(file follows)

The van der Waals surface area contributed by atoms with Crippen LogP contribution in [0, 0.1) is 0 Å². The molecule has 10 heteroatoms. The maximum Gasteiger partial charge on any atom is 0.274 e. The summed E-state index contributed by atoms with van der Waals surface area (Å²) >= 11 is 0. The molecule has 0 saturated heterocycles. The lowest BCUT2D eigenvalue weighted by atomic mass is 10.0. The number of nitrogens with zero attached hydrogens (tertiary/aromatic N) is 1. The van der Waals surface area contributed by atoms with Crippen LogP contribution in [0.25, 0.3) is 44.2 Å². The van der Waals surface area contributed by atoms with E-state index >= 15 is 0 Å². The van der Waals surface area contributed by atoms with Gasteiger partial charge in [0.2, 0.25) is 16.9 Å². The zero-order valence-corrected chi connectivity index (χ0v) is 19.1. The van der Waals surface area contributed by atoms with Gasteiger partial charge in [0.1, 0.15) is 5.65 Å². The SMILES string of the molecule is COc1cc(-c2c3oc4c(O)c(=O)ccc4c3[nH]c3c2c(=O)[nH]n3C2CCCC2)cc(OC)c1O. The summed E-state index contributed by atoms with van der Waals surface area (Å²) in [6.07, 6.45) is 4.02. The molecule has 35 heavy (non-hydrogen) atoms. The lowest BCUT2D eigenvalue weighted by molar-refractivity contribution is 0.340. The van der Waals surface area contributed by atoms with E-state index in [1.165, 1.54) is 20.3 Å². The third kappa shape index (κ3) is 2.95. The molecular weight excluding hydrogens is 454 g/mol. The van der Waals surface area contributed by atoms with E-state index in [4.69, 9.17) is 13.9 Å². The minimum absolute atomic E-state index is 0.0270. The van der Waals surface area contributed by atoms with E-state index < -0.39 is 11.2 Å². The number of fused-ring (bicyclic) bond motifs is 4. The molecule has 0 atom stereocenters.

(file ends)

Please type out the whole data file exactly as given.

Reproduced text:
The van der Waals surface area contributed by atoms with Crippen LogP contribution in [0, 0.1) is 0 Å². The molecule has 10 heteroatoms. The maximum Gasteiger partial charge on any atom is 0.274 e. The summed E-state index contributed by atoms with van der Waals surface area (Å²) >= 11 is 0. The molecule has 0 saturated heterocycles. The lowest BCUT2D eigenvalue weighted by atomic mass is 10.0. The number of nitrogens with zero attached hydrogens (tertiary/aromatic N) is 1. The van der Waals surface area contributed by atoms with Crippen LogP contribution in [0.25, 0.3) is 44.2 Å². The van der Waals surface area contributed by atoms with E-state index >= 15 is 0 Å². The van der Waals surface area contributed by atoms with Gasteiger partial charge in [0.2, 0.25) is 16.9 Å². The zero-order valence-corrected chi connectivity index (χ0v) is 19.1. The van der Waals surface area contributed by atoms with Gasteiger partial charge in [0.1, 0.15) is 5.65 Å². The SMILES string of the molecule is COc1cc(-c2c3oc4c(O)c(=O)ccc4c3[nH]c3c2c(=O)[nH]n3C2CCCC2)cc(OC)c1O. The summed E-state index contributed by atoms with van der Waals surface area (Å²) in [6.07, 6.45) is 4.02. The molecule has 35 heavy (non-hydrogen) atoms. The lowest BCUT2D eigenvalue weighted by molar-refractivity contribution is 0.340. The van der Waals surface area contributed by atoms with E-state index in [1.165, 1.54) is 20.3 Å². The third kappa shape index (κ3) is 2.95. The molecular weight excluding hydrogens is 454 g/mol. The van der Waals surface area contributed by atoms with E-state index in [4.69, 9.17) is 13.9 Å². The minimum absolute atomic E-state index is 0.0270. The van der Waals surface area contributed by atoms with E-state index < -0.39 is 11.2 Å². The number of fused-ring (bicyclic) bond motifs is 4. The molecule has 0 atom stereocenters.